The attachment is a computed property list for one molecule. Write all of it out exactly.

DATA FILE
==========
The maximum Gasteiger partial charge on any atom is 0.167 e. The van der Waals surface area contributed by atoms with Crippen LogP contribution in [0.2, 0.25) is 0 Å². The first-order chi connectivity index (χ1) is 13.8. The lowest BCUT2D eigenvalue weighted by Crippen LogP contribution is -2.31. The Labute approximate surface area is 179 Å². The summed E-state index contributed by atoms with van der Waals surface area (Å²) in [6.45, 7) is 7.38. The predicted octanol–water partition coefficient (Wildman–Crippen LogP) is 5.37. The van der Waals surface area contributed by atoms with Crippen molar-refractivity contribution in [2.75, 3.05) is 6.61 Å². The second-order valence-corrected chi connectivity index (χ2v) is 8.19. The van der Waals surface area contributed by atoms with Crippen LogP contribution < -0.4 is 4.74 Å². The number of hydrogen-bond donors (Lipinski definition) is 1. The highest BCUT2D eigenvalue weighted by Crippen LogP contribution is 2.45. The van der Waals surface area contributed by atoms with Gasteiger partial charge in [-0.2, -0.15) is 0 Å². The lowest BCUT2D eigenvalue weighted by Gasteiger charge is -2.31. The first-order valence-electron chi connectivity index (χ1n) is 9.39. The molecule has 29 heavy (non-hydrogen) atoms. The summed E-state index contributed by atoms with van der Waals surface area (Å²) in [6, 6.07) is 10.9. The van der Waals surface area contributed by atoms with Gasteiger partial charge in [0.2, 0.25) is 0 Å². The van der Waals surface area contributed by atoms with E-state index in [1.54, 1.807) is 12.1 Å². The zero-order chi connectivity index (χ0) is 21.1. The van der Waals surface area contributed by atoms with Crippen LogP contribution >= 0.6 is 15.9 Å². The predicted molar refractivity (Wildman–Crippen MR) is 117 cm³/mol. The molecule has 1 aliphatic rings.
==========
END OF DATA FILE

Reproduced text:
The maximum Gasteiger partial charge on any atom is 0.167 e. The van der Waals surface area contributed by atoms with Crippen LogP contribution in [0.2, 0.25) is 0 Å². The first-order chi connectivity index (χ1) is 13.8. The lowest BCUT2D eigenvalue weighted by Crippen LogP contribution is -2.31. The Labute approximate surface area is 179 Å². The summed E-state index contributed by atoms with van der Waals surface area (Å²) in [6.45, 7) is 7.38. The predicted octanol–water partition coefficient (Wildman–Crippen LogP) is 5.37. The van der Waals surface area contributed by atoms with Crippen molar-refractivity contribution in [2.75, 3.05) is 6.61 Å². The second-order valence-corrected chi connectivity index (χ2v) is 8.19. The van der Waals surface area contributed by atoms with Crippen LogP contribution < -0.4 is 4.74 Å². The number of hydrogen-bond donors (Lipinski definition) is 1. The highest BCUT2D eigenvalue weighted by Crippen LogP contribution is 2.45. The van der Waals surface area contributed by atoms with Gasteiger partial charge in [-0.2, -0.15) is 0 Å². The lowest BCUT2D eigenvalue weighted by Gasteiger charge is -2.31. The first-order valence-electron chi connectivity index (χ1n) is 9.39. The molecule has 29 heavy (non-hydrogen) atoms. The summed E-state index contributed by atoms with van der Waals surface area (Å²) in [6, 6.07) is 10.9. The van der Waals surface area contributed by atoms with Gasteiger partial charge in [0.2, 0.25) is 0 Å². The van der Waals surface area contributed by atoms with E-state index in [1.54, 1.807) is 12.1 Å². The zero-order chi connectivity index (χ0) is 21.1. The van der Waals surface area contributed by atoms with Crippen LogP contribution >= 0.6 is 15.9 Å². The predicted molar refractivity (Wildman–Crippen MR) is 117 cm³/mol. The molecule has 1 aliphatic rings.